WHAT COULD THE STATUTORY DEBT REPAYMENT PLAN MEAN FOR YOU AS A LANDLORDS AND YOUR TENANTS?
The government wants to introduce a Statutory Debt Repayment Plan (SDRP). There are two consultations in the course of this. The first has closed, and the second closes on 05 August 2022. The SDRP will include a broad range of debts, including debts owed to the UK Government and to creditors outside of financial services. It will also protect debtors from enforcement action, creditor contact, interest, fees, and charges on their debts while they repay them.
What is a “breathing space” under the Debt Respite Scheme?
A breathing space gives people in debt the right to legal protections from their creditors. This means that landlords can’t serve a section 8 notice or start court action against a tenant if they successfully receive a breathing space.
What problem does the Statutory Debt Repayment Plan aim to solve?
The Debt Respite Scheme guidance shares that a breathing space isn’t a payment holiday. The breathing space or mental health space doesn’t mean that a tenant shouldn’t continue to pay what they owe, it simply gives them more time to look into their finances and find a solution to their debt problems.
What is the proposed Statutory Debt Repayment Plan?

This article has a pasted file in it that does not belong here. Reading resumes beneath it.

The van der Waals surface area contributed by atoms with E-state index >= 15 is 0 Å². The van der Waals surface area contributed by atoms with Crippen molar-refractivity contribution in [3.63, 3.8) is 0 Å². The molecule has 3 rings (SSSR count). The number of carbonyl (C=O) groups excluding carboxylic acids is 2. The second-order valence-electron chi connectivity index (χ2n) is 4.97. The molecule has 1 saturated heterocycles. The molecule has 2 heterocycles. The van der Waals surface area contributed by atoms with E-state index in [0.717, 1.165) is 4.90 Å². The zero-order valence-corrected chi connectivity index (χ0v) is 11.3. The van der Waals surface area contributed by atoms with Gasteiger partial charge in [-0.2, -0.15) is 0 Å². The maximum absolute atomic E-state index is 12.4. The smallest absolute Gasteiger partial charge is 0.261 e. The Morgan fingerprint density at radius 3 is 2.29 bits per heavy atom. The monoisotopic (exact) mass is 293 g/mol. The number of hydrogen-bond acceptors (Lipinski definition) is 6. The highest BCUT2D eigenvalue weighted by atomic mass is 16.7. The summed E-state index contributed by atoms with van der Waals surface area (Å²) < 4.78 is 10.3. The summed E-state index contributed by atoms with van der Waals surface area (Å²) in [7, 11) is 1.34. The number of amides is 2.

The government is currently consulting on the draft regulations for its “Statutory Debt Repayment Plan”, which will focus on “repayment of debt, rather than debt relief,” according to the proposal. This means that an individual’s debts can be combined in a single plan, and “repaid over a manageable time period,” with similar legal protections from creditor action as in breathing space.”
Will tenants be able to access this plan?
It is important to note that rent arrears will be excluded from the repayment plan. The reason for this is that if the tenant does not include their rent arrears in their repayment plan, it may affect their ability to renew the tenancy. This can be avoided by including the rent arrears in the repayment plan, even though they would be prioritised at 30% of each month’s repayments under this scheme.
How can your agency prepare for the impact of the cost of living crisis on the Debt Respite Scheme?
The first part of the Debt Respite Scheme was introduced during the pandemic, although it was planned long before Covid-19 hit. However, Bolwell says that the cost of living crisis may push yet more tenants to require access to this breathing space – and therefore to require a long-term strategy for repaying their debts.
Will landlords have the right to object?
Where arrears of housing costs are included in a plan, the creditor must be given notice of the proposals and will have 14 days to object on specified grounds, including that it is based on inaccurate information or that it prejudices the interests of the creditor. Plans will be reviewed every 12 months or at other times if there is a significant change in circumstances, when a payment break may also be available.